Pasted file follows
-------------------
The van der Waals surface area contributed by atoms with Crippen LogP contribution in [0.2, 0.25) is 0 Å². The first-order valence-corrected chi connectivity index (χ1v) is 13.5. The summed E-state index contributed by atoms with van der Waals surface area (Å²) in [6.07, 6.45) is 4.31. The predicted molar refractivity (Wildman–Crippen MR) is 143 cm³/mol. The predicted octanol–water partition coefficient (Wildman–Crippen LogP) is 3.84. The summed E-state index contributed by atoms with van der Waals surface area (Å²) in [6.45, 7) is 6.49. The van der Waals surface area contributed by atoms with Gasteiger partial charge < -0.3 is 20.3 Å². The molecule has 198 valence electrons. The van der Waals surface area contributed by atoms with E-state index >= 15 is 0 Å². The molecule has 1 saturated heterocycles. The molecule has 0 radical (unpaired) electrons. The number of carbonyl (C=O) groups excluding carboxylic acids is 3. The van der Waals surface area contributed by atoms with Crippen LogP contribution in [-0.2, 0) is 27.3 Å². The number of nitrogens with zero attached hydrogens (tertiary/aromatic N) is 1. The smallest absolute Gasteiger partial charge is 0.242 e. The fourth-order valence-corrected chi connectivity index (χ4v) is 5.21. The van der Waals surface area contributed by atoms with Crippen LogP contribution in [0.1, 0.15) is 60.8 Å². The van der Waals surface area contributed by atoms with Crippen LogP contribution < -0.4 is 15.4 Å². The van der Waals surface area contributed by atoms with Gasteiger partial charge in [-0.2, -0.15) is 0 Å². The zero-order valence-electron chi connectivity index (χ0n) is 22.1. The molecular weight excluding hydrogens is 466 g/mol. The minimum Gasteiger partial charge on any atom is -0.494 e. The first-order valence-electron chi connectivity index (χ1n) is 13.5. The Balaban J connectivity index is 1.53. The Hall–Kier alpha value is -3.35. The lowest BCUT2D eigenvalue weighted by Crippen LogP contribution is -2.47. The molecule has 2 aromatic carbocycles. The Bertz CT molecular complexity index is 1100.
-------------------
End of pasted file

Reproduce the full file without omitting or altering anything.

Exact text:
The van der Waals surface area contributed by atoms with Crippen LogP contribution in [0.2, 0.25) is 0 Å². The first-order valence-corrected chi connectivity index (χ1v) is 13.5. The summed E-state index contributed by atoms with van der Waals surface area (Å²) in [6.07, 6.45) is 4.31. The predicted molar refractivity (Wildman–Crippen MR) is 143 cm³/mol. The predicted octanol–water partition coefficient (Wildman–Crippen LogP) is 3.84. The summed E-state index contributed by atoms with van der Waals surface area (Å²) in [6.45, 7) is 6.49. The van der Waals surface area contributed by atoms with Gasteiger partial charge < -0.3 is 20.3 Å². The molecule has 198 valence electrons. The van der Waals surface area contributed by atoms with E-state index >= 15 is 0 Å². The molecule has 1 saturated heterocycles. The molecule has 0 radical (unpaired) electrons. The number of carbonyl (C=O) groups excluding carboxylic acids is 3. The van der Waals surface area contributed by atoms with Crippen LogP contribution in [-0.2, 0) is 27.3 Å². The number of nitrogens with zero attached hydrogens (tertiary/aromatic N) is 1. The smallest absolute Gasteiger partial charge is 0.242 e. The fourth-order valence-corrected chi connectivity index (χ4v) is 5.21. The van der Waals surface area contributed by atoms with Crippen LogP contribution in [0.1, 0.15) is 60.8 Å². The van der Waals surface area contributed by atoms with Crippen LogP contribution < -0.4 is 15.4 Å². The van der Waals surface area contributed by atoms with Gasteiger partial charge in [-0.2, -0.15) is 0 Å². The zero-order valence-electron chi connectivity index (χ0n) is 22.1. The molecular weight excluding hydrogens is 466 g/mol. The minimum Gasteiger partial charge on any atom is -0.494 e. The first-order valence-electron chi connectivity index (χ1n) is 13.5. The Balaban J connectivity index is 1.53. The Hall–Kier alpha value is -3.35. The lowest BCUT2D eigenvalue weighted by Crippen LogP contribution is -2.47. The molecule has 2 aromatic carbocycles. The Bertz CT molecular complexity index is 1100.